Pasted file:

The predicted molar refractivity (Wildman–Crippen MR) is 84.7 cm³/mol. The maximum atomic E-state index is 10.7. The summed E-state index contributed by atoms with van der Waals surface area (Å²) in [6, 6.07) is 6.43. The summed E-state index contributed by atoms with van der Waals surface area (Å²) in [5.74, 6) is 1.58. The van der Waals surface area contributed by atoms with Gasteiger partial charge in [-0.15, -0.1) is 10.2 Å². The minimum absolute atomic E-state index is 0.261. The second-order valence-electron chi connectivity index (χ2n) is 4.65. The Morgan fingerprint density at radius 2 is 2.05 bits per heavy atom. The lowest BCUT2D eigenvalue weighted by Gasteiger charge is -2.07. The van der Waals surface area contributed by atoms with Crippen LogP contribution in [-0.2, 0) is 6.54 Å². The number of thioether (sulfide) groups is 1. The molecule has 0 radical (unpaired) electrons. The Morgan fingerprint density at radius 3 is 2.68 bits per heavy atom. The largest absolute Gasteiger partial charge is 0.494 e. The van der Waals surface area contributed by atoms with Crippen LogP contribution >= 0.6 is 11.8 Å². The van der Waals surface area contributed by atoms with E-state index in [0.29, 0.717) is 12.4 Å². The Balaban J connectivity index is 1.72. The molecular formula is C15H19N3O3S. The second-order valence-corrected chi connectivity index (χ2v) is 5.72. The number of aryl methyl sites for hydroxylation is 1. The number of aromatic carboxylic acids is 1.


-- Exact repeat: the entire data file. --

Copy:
The predicted molar refractivity (Wildman–Crippen MR) is 84.7 cm³/mol. The maximum atomic E-state index is 10.7. The summed E-state index contributed by atoms with van der Waals surface area (Å²) in [6, 6.07) is 6.43. The summed E-state index contributed by atoms with van der Waals surface area (Å²) in [5.74, 6) is 1.58. The van der Waals surface area contributed by atoms with Gasteiger partial charge in [-0.15, -0.1) is 10.2 Å². The minimum absolute atomic E-state index is 0.261. The second-order valence-electron chi connectivity index (χ2n) is 4.65. The Morgan fingerprint density at radius 2 is 2.05 bits per heavy atom. The lowest BCUT2D eigenvalue weighted by Gasteiger charge is -2.07. The van der Waals surface area contributed by atoms with Crippen LogP contribution in [-0.2, 0) is 6.54 Å². The number of thioether (sulfide) groups is 1. The molecule has 0 radical (unpaired) electrons. The Morgan fingerprint density at radius 3 is 2.68 bits per heavy atom. The largest absolute Gasteiger partial charge is 0.494 e. The van der Waals surface area contributed by atoms with Crippen LogP contribution >= 0.6 is 11.8 Å². The van der Waals surface area contributed by atoms with E-state index in [0.29, 0.717) is 12.4 Å². The Balaban J connectivity index is 1.72. The molecular formula is C15H19N3O3S. The second-order valence-corrected chi connectivity index (χ2v) is 5.72. The number of aryl methyl sites for hydroxylation is 1. The number of aromatic carboxylic acids is 1.